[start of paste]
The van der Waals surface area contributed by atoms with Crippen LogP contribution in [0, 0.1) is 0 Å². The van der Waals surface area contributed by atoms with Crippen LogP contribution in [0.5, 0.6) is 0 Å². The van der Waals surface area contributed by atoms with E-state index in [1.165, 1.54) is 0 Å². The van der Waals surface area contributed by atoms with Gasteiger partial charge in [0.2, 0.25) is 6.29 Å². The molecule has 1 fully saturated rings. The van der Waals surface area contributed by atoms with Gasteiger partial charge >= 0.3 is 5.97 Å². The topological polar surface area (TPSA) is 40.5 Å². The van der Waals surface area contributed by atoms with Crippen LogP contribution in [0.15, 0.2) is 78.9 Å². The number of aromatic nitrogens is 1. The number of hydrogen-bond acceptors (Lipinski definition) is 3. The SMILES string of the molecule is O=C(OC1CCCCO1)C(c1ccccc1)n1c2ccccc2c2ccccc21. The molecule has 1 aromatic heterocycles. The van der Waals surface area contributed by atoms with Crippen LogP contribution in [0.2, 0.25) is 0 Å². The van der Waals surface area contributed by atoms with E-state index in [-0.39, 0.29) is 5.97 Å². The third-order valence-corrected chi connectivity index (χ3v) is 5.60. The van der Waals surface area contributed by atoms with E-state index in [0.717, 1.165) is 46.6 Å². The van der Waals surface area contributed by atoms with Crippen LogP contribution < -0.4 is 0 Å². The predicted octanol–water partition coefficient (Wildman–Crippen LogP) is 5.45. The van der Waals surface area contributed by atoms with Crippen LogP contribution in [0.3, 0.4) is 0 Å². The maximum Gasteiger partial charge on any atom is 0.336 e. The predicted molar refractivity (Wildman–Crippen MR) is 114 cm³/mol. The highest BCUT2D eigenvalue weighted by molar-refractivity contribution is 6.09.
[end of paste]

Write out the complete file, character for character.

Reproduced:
The van der Waals surface area contributed by atoms with Crippen LogP contribution in [0, 0.1) is 0 Å². The van der Waals surface area contributed by atoms with Crippen LogP contribution in [0.5, 0.6) is 0 Å². The van der Waals surface area contributed by atoms with E-state index in [1.165, 1.54) is 0 Å². The van der Waals surface area contributed by atoms with Gasteiger partial charge in [0.2, 0.25) is 6.29 Å². The molecule has 1 fully saturated rings. The van der Waals surface area contributed by atoms with Gasteiger partial charge >= 0.3 is 5.97 Å². The topological polar surface area (TPSA) is 40.5 Å². The van der Waals surface area contributed by atoms with Crippen LogP contribution in [0.15, 0.2) is 78.9 Å². The number of aromatic nitrogens is 1. The number of hydrogen-bond acceptors (Lipinski definition) is 3. The SMILES string of the molecule is O=C(OC1CCCCO1)C(c1ccccc1)n1c2ccccc2c2ccccc21. The molecule has 1 aromatic heterocycles. The van der Waals surface area contributed by atoms with Crippen LogP contribution in [0.2, 0.25) is 0 Å². The van der Waals surface area contributed by atoms with E-state index in [-0.39, 0.29) is 5.97 Å². The third-order valence-corrected chi connectivity index (χ3v) is 5.60. The van der Waals surface area contributed by atoms with E-state index in [0.717, 1.165) is 46.6 Å². The van der Waals surface area contributed by atoms with Crippen LogP contribution < -0.4 is 0 Å². The predicted octanol–water partition coefficient (Wildman–Crippen LogP) is 5.45. The van der Waals surface area contributed by atoms with Crippen LogP contribution in [0.3, 0.4) is 0 Å². The maximum Gasteiger partial charge on any atom is 0.336 e. The predicted molar refractivity (Wildman–Crippen MR) is 114 cm³/mol. The highest BCUT2D eigenvalue weighted by molar-refractivity contribution is 6.09.